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There are several different ways the Spurs can use their cap space

While trying to get a star should be the priority, San Antonio can use its cap space in other ways that could also be beneficial.

NBA: Philadelphia 76ers at San Antonio Spurs Daniel Dunn-USA TODAY Sports

It’s an exciting offseason for the Spurs. They have three first round draft picks and, as we explained, could be one of the few teams that has major cap space to sign a free agent to a max deal. There’s a good chance there will be major changes to the roster before the tip-off of the 2022-23 season.

Even if they can’t land any of the big names, there are also other ways in which San Antonio can turn its cap space into an asset. Their options include renting it out, using it to extend their future free agents or rolling it over into next offseason. Some possibilities are more realistic than others, but let’s take a look at all of them.

The Spurs could try to lock down their current core

Asides from Keldon Johnson and Romeo Langford, there are three Spurs that are eligible for an extension: Dejounte Murray, Jakob Poeltl and Tre Jones. In theory, San Antonio could extend their contracts this offseason while also including a big signing bonus using their cap space that could make all three well paid this upcoming season while leaving them with very team friendly contracts the rest of the way, similarly to what the Thunder did with Nick Collison years ago.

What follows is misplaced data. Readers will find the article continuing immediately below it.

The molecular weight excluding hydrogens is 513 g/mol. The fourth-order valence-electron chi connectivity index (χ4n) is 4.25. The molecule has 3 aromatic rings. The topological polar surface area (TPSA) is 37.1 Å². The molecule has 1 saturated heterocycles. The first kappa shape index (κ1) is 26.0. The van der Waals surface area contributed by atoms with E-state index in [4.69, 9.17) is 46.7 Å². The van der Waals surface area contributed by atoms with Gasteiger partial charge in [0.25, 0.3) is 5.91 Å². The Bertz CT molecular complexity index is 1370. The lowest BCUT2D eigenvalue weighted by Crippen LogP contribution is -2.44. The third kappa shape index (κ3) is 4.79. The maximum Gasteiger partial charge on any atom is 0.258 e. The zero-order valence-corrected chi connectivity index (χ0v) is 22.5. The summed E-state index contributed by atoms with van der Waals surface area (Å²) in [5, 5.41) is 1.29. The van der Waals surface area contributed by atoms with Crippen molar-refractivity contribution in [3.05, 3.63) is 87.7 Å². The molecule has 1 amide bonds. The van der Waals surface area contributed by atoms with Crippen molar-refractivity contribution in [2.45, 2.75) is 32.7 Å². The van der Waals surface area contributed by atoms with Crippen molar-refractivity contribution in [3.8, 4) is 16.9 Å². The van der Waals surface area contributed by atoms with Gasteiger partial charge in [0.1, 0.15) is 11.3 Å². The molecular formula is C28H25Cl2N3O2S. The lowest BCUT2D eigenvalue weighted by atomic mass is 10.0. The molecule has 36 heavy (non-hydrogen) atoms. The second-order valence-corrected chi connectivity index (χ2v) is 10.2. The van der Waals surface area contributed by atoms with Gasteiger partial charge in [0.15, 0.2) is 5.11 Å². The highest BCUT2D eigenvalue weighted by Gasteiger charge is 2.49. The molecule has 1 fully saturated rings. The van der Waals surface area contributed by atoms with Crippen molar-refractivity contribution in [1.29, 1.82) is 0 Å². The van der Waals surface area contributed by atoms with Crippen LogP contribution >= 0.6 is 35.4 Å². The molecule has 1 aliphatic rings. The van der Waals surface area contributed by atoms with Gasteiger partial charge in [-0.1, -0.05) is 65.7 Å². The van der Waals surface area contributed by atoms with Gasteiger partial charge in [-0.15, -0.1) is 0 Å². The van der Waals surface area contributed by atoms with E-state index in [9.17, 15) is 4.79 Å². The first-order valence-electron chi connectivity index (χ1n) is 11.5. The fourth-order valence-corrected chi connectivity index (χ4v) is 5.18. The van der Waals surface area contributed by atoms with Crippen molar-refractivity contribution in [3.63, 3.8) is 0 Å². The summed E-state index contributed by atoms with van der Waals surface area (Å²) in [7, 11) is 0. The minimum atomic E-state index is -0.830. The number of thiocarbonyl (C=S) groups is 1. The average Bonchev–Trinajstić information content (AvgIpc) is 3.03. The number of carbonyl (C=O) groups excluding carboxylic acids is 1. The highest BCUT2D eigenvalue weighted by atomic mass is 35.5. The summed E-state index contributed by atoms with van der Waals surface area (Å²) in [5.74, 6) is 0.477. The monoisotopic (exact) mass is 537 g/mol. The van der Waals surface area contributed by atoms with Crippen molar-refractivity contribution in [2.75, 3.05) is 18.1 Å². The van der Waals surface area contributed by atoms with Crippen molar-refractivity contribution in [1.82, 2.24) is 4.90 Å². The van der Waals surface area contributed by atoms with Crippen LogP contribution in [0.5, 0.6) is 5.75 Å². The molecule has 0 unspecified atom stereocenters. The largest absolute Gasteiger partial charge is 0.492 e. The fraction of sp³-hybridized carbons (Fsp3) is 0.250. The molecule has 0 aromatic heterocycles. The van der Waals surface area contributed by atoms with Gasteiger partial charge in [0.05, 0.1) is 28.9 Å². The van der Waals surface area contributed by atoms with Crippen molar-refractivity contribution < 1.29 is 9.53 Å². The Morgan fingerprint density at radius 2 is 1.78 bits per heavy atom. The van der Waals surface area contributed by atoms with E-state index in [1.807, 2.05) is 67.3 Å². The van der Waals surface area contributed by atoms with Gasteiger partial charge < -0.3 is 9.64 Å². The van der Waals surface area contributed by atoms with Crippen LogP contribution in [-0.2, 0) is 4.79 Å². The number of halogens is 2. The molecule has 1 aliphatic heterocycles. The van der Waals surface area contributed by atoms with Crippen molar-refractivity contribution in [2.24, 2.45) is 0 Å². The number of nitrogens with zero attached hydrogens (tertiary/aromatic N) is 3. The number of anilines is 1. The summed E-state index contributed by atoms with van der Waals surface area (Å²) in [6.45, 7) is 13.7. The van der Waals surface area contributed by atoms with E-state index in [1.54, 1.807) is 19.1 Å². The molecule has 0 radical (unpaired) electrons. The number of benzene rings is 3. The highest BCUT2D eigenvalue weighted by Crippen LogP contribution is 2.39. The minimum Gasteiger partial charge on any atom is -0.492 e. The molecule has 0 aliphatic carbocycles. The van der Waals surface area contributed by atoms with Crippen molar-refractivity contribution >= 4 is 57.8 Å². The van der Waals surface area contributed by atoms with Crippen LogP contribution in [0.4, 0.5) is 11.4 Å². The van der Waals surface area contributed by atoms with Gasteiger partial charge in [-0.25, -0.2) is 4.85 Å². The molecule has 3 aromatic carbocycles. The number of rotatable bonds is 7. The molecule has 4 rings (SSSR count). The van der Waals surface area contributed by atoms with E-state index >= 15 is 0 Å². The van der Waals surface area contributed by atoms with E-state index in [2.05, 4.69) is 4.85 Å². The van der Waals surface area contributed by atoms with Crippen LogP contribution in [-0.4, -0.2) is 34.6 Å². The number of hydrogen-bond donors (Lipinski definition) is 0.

The reason why this is unlikely to happen is that all three players are already arguably underpaid, and the most the Spurs can offer in an extension is 120% of their current salary. As an example, on a two-year extension, in Dejounte Murray’s case, he’d go from earning around $16.5 million in 2022/23 to $20.6 million in 2023/24 and $22.2 million in 2024/25. He can likely get more than that by playing out his current contract, entering free agency and re-signing with the Spurs or signing elsewhere. Now, if the Spurs include the max signing bonus, it would take Murray’s salary in 2022/23 immediately to $23 million, but in the following two years of the extension, his salary would decrease. The chances of Murray or the massively underpaid Poeltl agreeing to this type of extension are very low, although it might not hurt to ask.

Tre Jones is another story. The young guard might be more tempted to take a four-year extension worth a total of, say, $16 million and get a singing bonus that would pay him more than he’s earned so far. But the benefits to the Spurs are probably not significant enough to motivate them to do it and Jones might decide to bet on himself and play out his deal.